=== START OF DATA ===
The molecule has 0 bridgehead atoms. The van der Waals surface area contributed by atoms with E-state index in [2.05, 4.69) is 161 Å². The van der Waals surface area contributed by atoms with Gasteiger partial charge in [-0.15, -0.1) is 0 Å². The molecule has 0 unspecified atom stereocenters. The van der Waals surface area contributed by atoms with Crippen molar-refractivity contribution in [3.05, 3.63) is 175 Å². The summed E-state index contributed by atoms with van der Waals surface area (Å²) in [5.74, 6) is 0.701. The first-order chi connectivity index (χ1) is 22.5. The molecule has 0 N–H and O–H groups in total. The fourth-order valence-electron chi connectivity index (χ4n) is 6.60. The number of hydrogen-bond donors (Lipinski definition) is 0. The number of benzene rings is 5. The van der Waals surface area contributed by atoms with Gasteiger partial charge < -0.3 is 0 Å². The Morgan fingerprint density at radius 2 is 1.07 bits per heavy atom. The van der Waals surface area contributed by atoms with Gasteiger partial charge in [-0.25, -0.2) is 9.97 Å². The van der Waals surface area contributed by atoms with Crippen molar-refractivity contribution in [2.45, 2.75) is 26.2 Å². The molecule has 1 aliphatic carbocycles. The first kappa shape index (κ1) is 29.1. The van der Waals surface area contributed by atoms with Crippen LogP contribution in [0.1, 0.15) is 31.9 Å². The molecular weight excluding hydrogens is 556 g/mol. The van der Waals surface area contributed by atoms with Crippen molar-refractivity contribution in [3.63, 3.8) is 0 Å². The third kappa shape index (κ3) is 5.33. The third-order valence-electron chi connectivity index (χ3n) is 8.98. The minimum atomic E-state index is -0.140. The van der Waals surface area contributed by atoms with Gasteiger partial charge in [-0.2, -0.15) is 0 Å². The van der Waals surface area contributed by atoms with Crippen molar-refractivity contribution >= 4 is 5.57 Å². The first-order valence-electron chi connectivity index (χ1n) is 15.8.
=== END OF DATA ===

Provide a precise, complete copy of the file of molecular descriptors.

The molecule has 0 bridgehead atoms. The van der Waals surface area contributed by atoms with E-state index in [2.05, 4.69) is 161 Å². The van der Waals surface area contributed by atoms with Gasteiger partial charge in [-0.15, -0.1) is 0 Å². The molecule has 0 unspecified atom stereocenters. The van der Waals surface area contributed by atoms with Crippen molar-refractivity contribution in [3.05, 3.63) is 175 Å². The summed E-state index contributed by atoms with van der Waals surface area (Å²) in [5.74, 6) is 0.701. The first-order chi connectivity index (χ1) is 22.5. The molecule has 0 N–H and O–H groups in total. The fourth-order valence-electron chi connectivity index (χ4n) is 6.60. The number of hydrogen-bond donors (Lipinski definition) is 0. The number of benzene rings is 5. The van der Waals surface area contributed by atoms with Gasteiger partial charge < -0.3 is 0 Å². The Morgan fingerprint density at radius 2 is 1.07 bits per heavy atom. The van der Waals surface area contributed by atoms with Gasteiger partial charge in [-0.25, -0.2) is 9.97 Å². The van der Waals surface area contributed by atoms with Crippen molar-refractivity contribution in [2.45, 2.75) is 26.2 Å². The molecule has 1 aliphatic carbocycles. The first kappa shape index (κ1) is 29.1. The van der Waals surface area contributed by atoms with Crippen LogP contribution in [0.1, 0.15) is 31.9 Å². The molecular weight excluding hydrogens is 556 g/mol. The van der Waals surface area contributed by atoms with Crippen molar-refractivity contribution in [3.63, 3.8) is 0 Å². The third kappa shape index (κ3) is 5.33. The third-order valence-electron chi connectivity index (χ3n) is 8.98. The minimum atomic E-state index is -0.140. The van der Waals surface area contributed by atoms with Gasteiger partial charge in [-0.2, -0.15) is 0 Å². The van der Waals surface area contributed by atoms with Crippen molar-refractivity contribution >= 4 is 5.57 Å². The first-order valence-electron chi connectivity index (χ1n) is 15.8.